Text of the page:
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Spitzer's Skyscrapers to Dominate Brooklyn Skyline

Posted by Staff Reporter on Apr 27, 2016 09:47 AM EDT
Developer Plans Transformative Waterfront Project In Williamsburg, Brooklyn more big
NEW YORK, NY - APRIL 04: New apartment buildings stand along the waterfront in the rapidly developing neighborhood of Williamsburg on April 4, 2013 in the Brooklyn borough of New York City. Two Trees management, which owns the closed Domino Sugar factory, has unveiled new plans for the site that will include more than half a million square feet of office space, 228,000 square feet of open space and 2,284 apartments and retail space. The plan is a continuation of the rapid development of the Williamsburg waterfront which offers Manhattan views and water taxis to other parts of New York City. (Photo : Spencer Platt/Getty Images)

Three residential skyscrapers are now under construction at the Williamsburg Waterfront district in Brooklyn. The area, once dotted by factories and industrial buildings, is now being developed by former governor now real estate developer Eliot Spitzer.

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The development, which resembles a stack of uneven boxes according to a report from Forbes, would have studio, one and two bedroom residential units. The total number of residences available for lease would be 857, where one fifth would be allotted as affordable housing units.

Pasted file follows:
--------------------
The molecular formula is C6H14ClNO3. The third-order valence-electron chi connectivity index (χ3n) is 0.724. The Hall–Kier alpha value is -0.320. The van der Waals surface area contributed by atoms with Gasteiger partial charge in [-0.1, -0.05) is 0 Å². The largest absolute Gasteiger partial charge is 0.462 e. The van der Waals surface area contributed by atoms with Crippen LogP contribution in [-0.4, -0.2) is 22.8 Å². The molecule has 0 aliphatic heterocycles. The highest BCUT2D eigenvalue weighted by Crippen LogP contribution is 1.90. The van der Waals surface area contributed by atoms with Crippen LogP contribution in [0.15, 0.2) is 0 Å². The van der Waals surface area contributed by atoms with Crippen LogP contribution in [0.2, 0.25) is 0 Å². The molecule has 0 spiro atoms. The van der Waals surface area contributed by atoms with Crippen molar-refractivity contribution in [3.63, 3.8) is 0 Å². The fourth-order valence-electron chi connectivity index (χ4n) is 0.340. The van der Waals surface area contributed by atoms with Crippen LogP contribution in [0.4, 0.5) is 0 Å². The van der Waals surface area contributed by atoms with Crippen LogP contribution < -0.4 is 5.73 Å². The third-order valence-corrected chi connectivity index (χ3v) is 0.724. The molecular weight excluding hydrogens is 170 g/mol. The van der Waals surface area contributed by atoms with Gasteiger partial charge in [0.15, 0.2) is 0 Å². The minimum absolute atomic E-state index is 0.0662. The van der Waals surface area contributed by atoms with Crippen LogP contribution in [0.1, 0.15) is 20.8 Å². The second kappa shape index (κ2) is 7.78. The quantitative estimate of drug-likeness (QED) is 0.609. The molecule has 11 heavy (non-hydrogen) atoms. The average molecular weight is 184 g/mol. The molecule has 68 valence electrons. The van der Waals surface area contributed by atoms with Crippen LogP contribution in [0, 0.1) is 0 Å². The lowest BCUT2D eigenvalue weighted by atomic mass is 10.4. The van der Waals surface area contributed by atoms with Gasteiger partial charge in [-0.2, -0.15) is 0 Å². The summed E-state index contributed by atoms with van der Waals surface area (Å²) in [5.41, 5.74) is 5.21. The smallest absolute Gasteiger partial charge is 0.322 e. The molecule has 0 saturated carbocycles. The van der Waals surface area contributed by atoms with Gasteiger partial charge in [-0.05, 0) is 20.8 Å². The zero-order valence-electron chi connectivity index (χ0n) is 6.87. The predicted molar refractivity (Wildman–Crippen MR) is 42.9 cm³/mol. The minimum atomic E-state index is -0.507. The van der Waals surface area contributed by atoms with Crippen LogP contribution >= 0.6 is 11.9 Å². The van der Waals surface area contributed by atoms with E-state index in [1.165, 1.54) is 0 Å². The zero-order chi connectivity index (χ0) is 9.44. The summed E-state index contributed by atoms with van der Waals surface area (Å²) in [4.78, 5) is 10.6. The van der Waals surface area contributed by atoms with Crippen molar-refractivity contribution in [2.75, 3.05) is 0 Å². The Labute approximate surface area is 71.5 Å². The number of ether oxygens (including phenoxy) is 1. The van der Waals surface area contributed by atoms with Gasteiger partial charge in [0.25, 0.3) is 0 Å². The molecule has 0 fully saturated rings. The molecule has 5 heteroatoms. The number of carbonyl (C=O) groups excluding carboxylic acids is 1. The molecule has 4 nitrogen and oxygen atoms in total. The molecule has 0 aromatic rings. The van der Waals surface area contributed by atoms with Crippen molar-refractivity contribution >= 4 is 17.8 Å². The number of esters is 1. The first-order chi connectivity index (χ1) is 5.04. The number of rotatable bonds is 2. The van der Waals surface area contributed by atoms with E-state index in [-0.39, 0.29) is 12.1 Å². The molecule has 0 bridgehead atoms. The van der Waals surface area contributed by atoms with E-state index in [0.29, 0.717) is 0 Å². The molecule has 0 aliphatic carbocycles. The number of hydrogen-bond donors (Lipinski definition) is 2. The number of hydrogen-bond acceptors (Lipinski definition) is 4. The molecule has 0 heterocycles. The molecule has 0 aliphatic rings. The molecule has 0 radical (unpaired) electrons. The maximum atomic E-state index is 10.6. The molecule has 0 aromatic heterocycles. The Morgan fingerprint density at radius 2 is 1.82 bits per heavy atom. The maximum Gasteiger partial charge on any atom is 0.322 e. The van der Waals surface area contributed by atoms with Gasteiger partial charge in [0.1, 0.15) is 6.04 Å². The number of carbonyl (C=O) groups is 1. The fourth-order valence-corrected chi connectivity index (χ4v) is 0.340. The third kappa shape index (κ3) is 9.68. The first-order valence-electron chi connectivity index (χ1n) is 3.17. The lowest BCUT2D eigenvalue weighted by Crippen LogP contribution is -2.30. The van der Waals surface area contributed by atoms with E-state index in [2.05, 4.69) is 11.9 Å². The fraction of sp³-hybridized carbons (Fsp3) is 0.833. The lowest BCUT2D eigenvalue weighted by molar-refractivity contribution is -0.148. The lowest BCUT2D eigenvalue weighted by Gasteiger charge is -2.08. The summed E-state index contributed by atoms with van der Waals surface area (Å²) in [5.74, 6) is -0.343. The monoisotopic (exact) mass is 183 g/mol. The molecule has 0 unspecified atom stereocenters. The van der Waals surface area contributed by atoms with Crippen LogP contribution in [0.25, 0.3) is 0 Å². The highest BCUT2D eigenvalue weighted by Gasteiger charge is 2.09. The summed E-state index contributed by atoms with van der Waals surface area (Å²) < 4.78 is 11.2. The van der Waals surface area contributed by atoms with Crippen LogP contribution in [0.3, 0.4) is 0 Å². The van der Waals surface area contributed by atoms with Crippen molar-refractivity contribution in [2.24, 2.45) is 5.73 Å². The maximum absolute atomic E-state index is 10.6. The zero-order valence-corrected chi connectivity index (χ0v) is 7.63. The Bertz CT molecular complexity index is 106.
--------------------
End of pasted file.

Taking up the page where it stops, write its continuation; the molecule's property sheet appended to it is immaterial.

The completion date was set for 2018 where 77,000 square feet of outdoor space would be available. The complex would feature two swimming pools as well as a contiguous esplanade by the East River. This continued block would be a riverside park as well as the link between Kent Avenue and the waterfront area.

The designers of the area named 420 Kent is the architectural firm of ODA New York.  In a report from Dezeen.com, the blueprint provides for three sixteen storey apartment towers appearing as irregular stacked boxes. There would be corner unit apartments carved out of the main box with additional protrusions to create more floor space for the unit.

In a statement from the firm, it said, "By using two standard floor plans - mirrors of each other- and flipping them in different directions around the central axis of each tower's mass, the result is three distinct, multi-dimensional facades, each filled with mid-floor 'corner' units."

With the design, there would be sweeping views of the Williamsburg Bridge, the Manhattan skyline and the East River.

ODA founder Eran Chen further added, "The vast majority of towers in NYC are extruded rectangles. As population density in New York increased, our habitats borrowed from the corporate archetypal towers and took on a similar two-dimensional structure. ODA has challenged this hierarchy by designing a tower where (nearly) every dwelling unit is a corner apartment."

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